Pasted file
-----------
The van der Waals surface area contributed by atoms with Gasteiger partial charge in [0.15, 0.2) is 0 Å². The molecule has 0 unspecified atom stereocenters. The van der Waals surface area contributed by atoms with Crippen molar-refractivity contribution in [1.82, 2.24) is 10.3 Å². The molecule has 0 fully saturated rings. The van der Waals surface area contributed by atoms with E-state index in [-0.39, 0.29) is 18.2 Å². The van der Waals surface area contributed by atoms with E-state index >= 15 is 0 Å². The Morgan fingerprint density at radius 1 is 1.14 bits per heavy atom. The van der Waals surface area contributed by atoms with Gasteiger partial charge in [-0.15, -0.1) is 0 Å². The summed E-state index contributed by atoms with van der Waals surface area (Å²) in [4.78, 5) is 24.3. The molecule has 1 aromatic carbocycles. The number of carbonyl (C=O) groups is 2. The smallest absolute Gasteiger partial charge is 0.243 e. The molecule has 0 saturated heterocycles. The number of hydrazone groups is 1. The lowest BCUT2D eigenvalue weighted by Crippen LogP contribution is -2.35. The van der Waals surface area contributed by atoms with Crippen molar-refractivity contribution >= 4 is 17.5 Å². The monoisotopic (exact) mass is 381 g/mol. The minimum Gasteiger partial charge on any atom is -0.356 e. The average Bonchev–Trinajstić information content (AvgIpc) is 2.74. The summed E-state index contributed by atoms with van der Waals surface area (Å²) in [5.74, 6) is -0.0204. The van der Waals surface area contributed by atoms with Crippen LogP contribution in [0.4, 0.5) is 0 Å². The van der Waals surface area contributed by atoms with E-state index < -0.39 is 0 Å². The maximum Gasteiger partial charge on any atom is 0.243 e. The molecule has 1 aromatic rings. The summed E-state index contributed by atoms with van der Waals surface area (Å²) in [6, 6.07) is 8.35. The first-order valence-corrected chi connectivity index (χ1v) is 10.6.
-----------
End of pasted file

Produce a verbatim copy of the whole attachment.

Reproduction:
The van der Waals surface area contributed by atoms with Gasteiger partial charge in [0.15, 0.2) is 0 Å². The molecule has 0 unspecified atom stereocenters. The van der Waals surface area contributed by atoms with Crippen molar-refractivity contribution in [1.82, 2.24) is 10.3 Å². The molecule has 0 fully saturated rings. The van der Waals surface area contributed by atoms with E-state index in [-0.39, 0.29) is 18.2 Å². The van der Waals surface area contributed by atoms with E-state index >= 15 is 0 Å². The Morgan fingerprint density at radius 1 is 1.14 bits per heavy atom. The van der Waals surface area contributed by atoms with Gasteiger partial charge in [-0.15, -0.1) is 0 Å². The summed E-state index contributed by atoms with van der Waals surface area (Å²) in [4.78, 5) is 24.3. The molecule has 1 aromatic carbocycles. The number of carbonyl (C=O) groups is 2. The smallest absolute Gasteiger partial charge is 0.243 e. The molecule has 0 saturated heterocycles. The number of hydrazone groups is 1. The lowest BCUT2D eigenvalue weighted by Crippen LogP contribution is -2.35. The van der Waals surface area contributed by atoms with Crippen molar-refractivity contribution >= 4 is 17.5 Å². The monoisotopic (exact) mass is 381 g/mol. The minimum Gasteiger partial charge on any atom is -0.356 e. The average Bonchev–Trinajstić information content (AvgIpc) is 2.74. The summed E-state index contributed by atoms with van der Waals surface area (Å²) in [5.74, 6) is -0.0204. The van der Waals surface area contributed by atoms with Crippen LogP contribution in [0.4, 0.5) is 0 Å². The van der Waals surface area contributed by atoms with E-state index < -0.39 is 0 Å². The maximum Gasteiger partial charge on any atom is 0.243 e. The molecule has 1 aromatic rings. The summed E-state index contributed by atoms with van der Waals surface area (Å²) in [6, 6.07) is 8.35. The first-order valence-corrected chi connectivity index (χ1v) is 10.6.